The quest of Atlantic Coast Airlines (ACA) to become the first low-fare, low-cost regional jet operator ran into a turbulence when Jonathan Ornstein's Mesa Air Group made an unsolicited $512 million takeover bid that has turned hostile.

While some are sceptical about Mesa's surprise all-stock offer, the move has refocused the debate on profitable ACA's strategy for breaking free of its long-time codesharing partner United Airlines.


Mesa, like ACA, is a United Express carrier and Ornstein says he would bring it back into the fold, reversing ACA's plan to become an independent carrier at Washington Dulles. Under the plan, ACA would use its 50-seater Bombardier CRJs to compete with other discount carriers such as Southwest Airlines, jetBlue and AirTran Airways. ACA would also place itself in direct competition with United as it added larger aircraft. ACA says only that it will stay with this strategy while it reviews Mesa's unexpected bid.

'We really feel our business model makes the most sense,' argues Ornstein, questioning the low-cost regional concept. 'We think it is the wrong strategy for them when it can have 7-9% margins that can be guaranteed by a major carrier.' Mesa studied ACA's strategy after it was announced in July, but Ornstein believes it is a 'contradiction in terms' to have a regional jet point-to-point network without a codeshare. 'If you started from scratch, maybe. If you start with another aircraft, maybe,' he says.

'United would like to maintain ACA as a feeder operation. As far as we can be involved in that decision, it would be helpful,' adds Ornstein, who discussed his bid with United before going public.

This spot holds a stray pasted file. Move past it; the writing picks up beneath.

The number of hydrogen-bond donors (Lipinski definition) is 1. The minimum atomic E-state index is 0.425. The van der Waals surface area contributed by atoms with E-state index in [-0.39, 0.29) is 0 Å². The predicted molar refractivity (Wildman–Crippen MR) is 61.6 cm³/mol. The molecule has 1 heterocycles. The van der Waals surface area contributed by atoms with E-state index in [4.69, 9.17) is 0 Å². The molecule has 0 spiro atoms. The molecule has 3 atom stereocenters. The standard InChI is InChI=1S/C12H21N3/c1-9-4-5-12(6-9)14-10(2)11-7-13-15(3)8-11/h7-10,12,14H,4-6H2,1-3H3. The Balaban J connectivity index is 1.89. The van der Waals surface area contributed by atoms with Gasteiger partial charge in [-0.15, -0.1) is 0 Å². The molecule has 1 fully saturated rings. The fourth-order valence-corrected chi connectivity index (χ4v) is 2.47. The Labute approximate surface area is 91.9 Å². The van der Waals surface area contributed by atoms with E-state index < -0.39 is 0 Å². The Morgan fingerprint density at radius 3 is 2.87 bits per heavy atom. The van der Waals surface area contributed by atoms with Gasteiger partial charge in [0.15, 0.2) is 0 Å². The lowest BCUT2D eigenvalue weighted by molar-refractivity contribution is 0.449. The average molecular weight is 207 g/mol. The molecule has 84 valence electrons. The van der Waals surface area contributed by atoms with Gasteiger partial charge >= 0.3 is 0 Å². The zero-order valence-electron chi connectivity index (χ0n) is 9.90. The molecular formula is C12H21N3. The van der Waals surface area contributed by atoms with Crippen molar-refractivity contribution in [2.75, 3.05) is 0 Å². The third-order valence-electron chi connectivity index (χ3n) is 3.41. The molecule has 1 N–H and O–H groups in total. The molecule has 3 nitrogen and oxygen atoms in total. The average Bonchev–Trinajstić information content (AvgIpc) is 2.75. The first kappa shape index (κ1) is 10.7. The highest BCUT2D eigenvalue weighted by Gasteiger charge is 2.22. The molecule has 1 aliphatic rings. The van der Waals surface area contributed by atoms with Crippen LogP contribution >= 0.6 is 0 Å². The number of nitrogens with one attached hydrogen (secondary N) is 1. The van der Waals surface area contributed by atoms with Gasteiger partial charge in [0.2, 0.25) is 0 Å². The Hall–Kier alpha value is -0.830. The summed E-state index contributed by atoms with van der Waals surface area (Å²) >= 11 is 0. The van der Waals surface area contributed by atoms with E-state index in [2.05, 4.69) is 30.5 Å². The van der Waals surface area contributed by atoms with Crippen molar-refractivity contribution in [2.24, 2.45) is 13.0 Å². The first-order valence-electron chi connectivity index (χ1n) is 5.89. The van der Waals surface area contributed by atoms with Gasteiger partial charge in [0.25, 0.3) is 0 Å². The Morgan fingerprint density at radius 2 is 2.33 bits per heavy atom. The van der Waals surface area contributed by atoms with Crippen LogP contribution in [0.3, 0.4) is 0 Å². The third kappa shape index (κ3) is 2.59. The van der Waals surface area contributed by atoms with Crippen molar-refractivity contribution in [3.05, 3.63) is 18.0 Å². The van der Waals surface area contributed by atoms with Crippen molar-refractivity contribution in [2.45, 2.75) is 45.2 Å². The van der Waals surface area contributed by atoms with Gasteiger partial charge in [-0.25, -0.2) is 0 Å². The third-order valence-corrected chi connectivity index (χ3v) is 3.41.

Analyst Holly Hegeman of says Ornstein 'has made no bones about the fact that he will fly for the majors at low rates. This deal clearly works for Ornstein in terms of playing up to United.' CSFB analyst Jim Higgins says it is unlikely Ornstein would have gone ahead with the offer without 'some strong sense that United approved'. Higgins adds that ACA's relatively weak defences leave it vulnerable.

Ornstein says he had asked ACA to consider a sublease of some of its 118 regional jets, but had been rebuffed. He says he holds an undisclosed, but relatively small stake - less than 5% - in ACA, the value of which soared by almost 40% following Mesa's bid.

Mesa wants to create the USA's leading independent regional. With $1.2 billion revenues, a combined fleet of 215 regional jets and 82 turboprops, it would be 'committed to a core business model with consistent, stable margins through revenue-guarantee agreements,' says Ornstein Mesa began serving as the United Express feeder at Denver in July, resuming a codesharing deal that United had severed in 1998. Mesa, which also owns subsidiaries that fly for America West, US Airways, Midwest Express and others, now plans to operate at least 55 regional jets for United. But even combined with ACA, Mesa would derive less than half its revenues from United. ACA now depends on United for 80% of its sales, with the rest coming from a codesharing pact with Delta Air Lines using Fairchild Dornier 328JETs.

Source: Airline Business